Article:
For two and a half thousand years Western civilization has produced a succession of great thinkers who dedicated themselves to enquiring into what matters most in human existence. They sought, and offered, answers to such questions as: What is truly valuable? How should one live? What is the nature of the good? How should we understand love, death, grief, hope, freedom, truth, justice, beauty - and how should we live according to that understanding? What must we do to live courageously and successfully? How should we treat others? What are our duties as an individual, a citizen, a member of the human community? What are the rights we humans have? How might we best respect the world we live in? These questions overlap; the answers to them jointly define the life truly worth living.

Astonishingly, although most people at one time or another ask themselves some of these questions, they almost never turn to the immensely rich tradition of philosophical debate to see what our culture’s greatest minds have said about them. There are many reasons for this, but chief among them are laziness and timidity. To seek out the writings of the philosophers, and to read them with attention, seems alarming because either it will be ‘too difficult’, or will involve too much hard work - the latter even more so when enquirers learn, as they early do, that central to the philosophical enterprise is the responsibility to think for oneself. All the great philosophers from Aristotle to Immanuel Kant have insisted on the fundamental importance of independent thought, because there is a world of difference between reaching a conclusion on your own, after considering the best that has been said on the matter, and simply accepting the say-so of someone else. The former sticks; it is your own; you worked for it. The latter (unless brainwashed into one early in life) is weakly attached, and soon falls away; it is second-hand. This is the difference between values and goals chosen by yourself on the basis of careful thought, and the nostrums sold in church or purchased at the new-age shop.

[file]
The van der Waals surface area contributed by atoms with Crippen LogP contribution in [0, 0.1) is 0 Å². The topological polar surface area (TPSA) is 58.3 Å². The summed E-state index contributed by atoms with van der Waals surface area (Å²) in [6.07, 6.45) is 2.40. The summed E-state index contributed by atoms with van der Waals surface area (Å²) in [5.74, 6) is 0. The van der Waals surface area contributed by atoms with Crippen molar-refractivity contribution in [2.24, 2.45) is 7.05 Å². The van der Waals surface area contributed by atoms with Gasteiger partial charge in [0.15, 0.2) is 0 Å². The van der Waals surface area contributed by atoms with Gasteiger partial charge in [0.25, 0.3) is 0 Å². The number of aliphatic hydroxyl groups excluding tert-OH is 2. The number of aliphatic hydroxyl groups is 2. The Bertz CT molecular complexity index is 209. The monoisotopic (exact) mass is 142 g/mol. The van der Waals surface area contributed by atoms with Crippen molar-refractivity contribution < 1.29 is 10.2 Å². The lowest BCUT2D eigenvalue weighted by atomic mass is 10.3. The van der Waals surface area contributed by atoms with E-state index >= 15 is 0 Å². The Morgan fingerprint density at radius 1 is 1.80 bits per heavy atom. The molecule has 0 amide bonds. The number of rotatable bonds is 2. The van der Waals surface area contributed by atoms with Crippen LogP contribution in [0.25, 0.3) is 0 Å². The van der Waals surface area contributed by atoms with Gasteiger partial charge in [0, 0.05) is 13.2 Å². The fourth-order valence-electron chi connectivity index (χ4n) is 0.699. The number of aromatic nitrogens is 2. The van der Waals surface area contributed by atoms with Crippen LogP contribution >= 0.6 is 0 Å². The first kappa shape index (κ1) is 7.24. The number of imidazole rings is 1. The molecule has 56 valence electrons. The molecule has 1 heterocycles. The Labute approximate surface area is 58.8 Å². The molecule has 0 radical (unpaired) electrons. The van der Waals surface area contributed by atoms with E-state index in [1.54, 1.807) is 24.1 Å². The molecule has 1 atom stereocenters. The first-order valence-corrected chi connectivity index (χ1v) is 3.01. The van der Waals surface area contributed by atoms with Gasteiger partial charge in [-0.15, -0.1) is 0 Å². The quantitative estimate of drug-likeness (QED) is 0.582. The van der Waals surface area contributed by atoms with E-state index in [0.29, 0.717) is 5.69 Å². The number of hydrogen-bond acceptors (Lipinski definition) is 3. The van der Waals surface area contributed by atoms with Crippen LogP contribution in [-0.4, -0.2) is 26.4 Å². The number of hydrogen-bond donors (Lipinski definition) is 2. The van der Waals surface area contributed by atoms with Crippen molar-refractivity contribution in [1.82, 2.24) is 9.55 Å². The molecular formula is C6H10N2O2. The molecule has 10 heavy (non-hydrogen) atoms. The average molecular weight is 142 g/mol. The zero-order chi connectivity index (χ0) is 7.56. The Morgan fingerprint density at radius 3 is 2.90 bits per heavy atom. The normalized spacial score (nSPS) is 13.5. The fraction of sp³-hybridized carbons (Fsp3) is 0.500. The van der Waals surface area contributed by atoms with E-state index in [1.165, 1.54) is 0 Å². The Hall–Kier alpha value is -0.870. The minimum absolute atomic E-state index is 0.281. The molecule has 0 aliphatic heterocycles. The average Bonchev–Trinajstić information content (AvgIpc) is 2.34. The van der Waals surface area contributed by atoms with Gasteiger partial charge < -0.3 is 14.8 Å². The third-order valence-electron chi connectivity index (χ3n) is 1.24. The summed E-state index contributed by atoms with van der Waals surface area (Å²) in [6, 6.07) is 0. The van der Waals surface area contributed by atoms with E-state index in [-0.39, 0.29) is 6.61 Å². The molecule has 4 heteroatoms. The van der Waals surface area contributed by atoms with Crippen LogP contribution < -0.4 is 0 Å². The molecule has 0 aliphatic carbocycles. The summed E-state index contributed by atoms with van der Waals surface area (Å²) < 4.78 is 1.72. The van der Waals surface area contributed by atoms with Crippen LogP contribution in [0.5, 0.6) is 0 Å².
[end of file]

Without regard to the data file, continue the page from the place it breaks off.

The key point here concerns the difference between autonomy, which in this connection means ‘independence and self-motivation’, and heteronymy, which means ‘yielding responsibility to someone or something outside oneself. Alcohol, Prozac, religion, feng-shui and the rest are all external solutions, easily taken off-the-shelf. People have become used to the idea that every problem can be dealt with in this way. Such solutions take the form of a ‘technological fix’: some practice or method will do the work for us. Thus we assume that science will solve environmental problems, that proper education will overcome social problems - and, in the case of personal difficulties, that a pill or a belief, a therapy or prayer, will do the trick. In all these cases we do not have to make any effort of our own. It is like dieting: we look for a fat-busting pill, or liposuction or stomach-stapling, something externally imposed, demanding from us no will power, no determination, no effort or labour. But unless we do the work needed for arriving at our choices, conclusions and aims, making them fully our own, and unless we use the best available materials for thinking about them, we will never truly attain any solutions worth having.